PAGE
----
When Ello launched in September 2014, it was labelled the “anti-Facebook” social network for its manifesto decreeing an ad-free environment and promising not to track its users.
“We don’t consider them competition because we don’t see them as a social network at all,” Ello’s founder Paul Budnitz told Business Insider on Thursday. ” They’re an advertising platform.”
Despite not seeing Facebook as an opponent, it certainly is putting on the air of one.
Ello is paying for two buses to shuttle protesters from San Francisco to Facebook’s Menlo Park headquarters for a June 1 protest sparked by Facebook’s policy of requiring real names on its social platform — something Ello does not require.
Next week’s protest is a revival of a movement to change a Facebook policy that currently will lock users out of their account after seven days if they are reported for having a fake name and cannot show identification. The group organising the protests has claimed that the policy targets and can even endanger already maligned populations, including domestic violence victims and transgendered teens.
The #MyNameIs campaign first tried launching a petition to block Facebook from the San Francisco Pride Parade, but the board voted 5-4 to let the social network march in June’s event.
So why is Ello involved now?
Ello went viral, in part, thanks to Facebook’s crack down on the real names in the LGBT community, said Budnitz. Users went to the ad-free social network in droves, and sign-ups for the invite-only service were as high as 38,000 per hour.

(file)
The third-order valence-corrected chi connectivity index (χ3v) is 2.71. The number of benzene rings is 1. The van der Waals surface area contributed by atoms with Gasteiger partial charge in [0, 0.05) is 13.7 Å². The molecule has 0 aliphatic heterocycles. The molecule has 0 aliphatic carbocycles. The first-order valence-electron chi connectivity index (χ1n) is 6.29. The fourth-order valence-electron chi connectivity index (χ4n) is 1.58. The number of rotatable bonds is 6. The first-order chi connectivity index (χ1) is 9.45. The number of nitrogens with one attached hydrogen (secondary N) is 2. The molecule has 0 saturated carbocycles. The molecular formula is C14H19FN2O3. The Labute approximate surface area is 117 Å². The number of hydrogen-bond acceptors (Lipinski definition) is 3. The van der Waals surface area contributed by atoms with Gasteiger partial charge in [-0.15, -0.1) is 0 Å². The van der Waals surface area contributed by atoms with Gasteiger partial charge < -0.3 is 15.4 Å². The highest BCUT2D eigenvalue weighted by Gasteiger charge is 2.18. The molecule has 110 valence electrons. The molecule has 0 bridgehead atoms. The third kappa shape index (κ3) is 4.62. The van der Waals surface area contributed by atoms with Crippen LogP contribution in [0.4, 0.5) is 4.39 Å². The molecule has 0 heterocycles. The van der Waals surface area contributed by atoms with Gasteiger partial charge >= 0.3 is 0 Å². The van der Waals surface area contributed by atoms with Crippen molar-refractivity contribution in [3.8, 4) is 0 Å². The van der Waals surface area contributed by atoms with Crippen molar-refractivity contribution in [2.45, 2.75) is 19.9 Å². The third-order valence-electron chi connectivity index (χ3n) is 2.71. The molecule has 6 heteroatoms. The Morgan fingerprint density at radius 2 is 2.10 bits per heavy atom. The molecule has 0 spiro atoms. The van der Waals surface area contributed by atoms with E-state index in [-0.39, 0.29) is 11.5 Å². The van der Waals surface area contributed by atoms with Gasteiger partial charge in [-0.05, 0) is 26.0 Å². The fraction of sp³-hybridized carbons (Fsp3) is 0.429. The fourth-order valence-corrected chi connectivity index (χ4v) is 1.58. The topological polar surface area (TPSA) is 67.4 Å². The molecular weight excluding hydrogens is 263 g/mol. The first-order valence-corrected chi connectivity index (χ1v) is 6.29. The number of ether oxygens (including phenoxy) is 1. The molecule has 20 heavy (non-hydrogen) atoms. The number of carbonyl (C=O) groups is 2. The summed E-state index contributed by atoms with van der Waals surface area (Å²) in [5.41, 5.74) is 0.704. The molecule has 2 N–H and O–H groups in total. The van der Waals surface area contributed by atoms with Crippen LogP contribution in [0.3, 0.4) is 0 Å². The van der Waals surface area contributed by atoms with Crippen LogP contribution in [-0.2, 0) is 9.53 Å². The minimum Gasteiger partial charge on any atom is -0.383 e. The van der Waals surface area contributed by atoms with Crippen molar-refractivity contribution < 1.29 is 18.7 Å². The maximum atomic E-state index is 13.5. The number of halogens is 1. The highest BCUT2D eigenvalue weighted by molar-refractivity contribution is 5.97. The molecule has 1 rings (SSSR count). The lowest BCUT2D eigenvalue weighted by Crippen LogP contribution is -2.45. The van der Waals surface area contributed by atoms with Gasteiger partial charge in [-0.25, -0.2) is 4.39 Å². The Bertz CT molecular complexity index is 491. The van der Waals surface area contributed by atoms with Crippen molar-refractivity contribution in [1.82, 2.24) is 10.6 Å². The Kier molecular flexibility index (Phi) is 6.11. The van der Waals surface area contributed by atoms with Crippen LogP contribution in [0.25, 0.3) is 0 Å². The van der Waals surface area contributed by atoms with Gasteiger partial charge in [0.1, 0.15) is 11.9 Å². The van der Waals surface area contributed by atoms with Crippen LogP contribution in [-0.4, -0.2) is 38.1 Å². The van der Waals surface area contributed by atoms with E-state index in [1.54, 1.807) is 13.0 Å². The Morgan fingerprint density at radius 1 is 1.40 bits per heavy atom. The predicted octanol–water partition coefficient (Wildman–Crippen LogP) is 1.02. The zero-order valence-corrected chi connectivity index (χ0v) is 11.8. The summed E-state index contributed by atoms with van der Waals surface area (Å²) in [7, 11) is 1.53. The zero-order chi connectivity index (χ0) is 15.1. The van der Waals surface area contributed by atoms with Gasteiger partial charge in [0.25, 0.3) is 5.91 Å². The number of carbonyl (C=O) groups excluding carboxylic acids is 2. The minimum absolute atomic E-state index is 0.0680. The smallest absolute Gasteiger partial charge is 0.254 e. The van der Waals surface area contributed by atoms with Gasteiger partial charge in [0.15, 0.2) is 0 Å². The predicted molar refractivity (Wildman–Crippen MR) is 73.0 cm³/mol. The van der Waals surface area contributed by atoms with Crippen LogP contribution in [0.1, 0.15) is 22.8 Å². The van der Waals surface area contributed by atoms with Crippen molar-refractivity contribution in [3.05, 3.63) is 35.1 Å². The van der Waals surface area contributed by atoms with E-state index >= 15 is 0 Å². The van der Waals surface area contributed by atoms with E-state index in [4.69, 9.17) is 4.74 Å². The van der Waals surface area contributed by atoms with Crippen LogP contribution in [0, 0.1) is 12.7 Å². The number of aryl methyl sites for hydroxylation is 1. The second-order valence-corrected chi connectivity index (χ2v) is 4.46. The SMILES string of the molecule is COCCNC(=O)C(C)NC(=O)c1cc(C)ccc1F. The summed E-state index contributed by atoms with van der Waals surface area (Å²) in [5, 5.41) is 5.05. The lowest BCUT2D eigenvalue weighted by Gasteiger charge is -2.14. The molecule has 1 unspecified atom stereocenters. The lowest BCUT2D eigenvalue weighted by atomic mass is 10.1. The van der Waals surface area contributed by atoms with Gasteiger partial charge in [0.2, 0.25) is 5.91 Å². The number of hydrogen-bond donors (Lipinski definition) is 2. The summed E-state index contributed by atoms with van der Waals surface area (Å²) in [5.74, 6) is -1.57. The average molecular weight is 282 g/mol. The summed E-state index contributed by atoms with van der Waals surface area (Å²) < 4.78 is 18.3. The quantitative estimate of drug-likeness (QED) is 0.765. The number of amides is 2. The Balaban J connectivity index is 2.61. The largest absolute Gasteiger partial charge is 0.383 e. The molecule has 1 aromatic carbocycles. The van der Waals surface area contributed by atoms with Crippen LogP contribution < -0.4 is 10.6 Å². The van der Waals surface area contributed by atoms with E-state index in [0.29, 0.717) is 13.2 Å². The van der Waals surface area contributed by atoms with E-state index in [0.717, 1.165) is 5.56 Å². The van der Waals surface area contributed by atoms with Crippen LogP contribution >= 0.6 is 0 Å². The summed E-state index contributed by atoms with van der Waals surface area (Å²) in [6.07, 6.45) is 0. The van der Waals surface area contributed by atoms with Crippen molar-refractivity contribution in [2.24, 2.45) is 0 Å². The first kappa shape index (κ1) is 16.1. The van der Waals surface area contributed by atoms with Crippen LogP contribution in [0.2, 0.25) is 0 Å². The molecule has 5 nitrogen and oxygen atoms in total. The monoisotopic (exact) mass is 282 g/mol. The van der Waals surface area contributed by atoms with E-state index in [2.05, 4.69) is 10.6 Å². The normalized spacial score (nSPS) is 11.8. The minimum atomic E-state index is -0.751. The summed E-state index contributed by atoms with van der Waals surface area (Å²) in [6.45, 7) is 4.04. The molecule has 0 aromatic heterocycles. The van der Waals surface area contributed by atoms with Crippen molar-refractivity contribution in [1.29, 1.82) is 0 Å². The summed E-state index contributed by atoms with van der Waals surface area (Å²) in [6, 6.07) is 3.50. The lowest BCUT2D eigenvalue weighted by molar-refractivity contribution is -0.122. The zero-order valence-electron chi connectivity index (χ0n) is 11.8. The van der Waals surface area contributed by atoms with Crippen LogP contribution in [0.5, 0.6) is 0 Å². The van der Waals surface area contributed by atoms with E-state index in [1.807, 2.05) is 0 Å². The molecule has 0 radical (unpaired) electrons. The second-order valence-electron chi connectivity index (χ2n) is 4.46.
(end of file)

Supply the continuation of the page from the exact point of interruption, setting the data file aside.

Ello currently has “millions” of users, according to Budnitz, a fraction of Facebook’s 1.44 billion users.
As the social network evolves, interest groups have sprung up on the platform, including a drag community led by Sister Indica Sativa. When Sister Indica reached out to Ello about helping out the community, Budnitz said he didn’t hesitate and the site has declared June 1, the day of the protest, Ello Pride Day.
Budnitz said he sees the real-name policy being only beneficial to Facebook’s advertising agenda since consumer behaviours are more valuable when linked to a real name.
“Facebook claims the real name policy is about safety,” Budnitz said. “The reality is you are much safer if you control the data you post about yourself.”
It’s not the first time Ello has helped a community member — there have been filmmakers and documentary makers before Sister Indica — but it is the first time it is going up against a formal corporation.
“I personally find people who are willing to go take a stand for something like this really inspiring,” Budnitz said. “Maybe as a company we’re able and willing to take a stand because we’re not supported by advertisers.”
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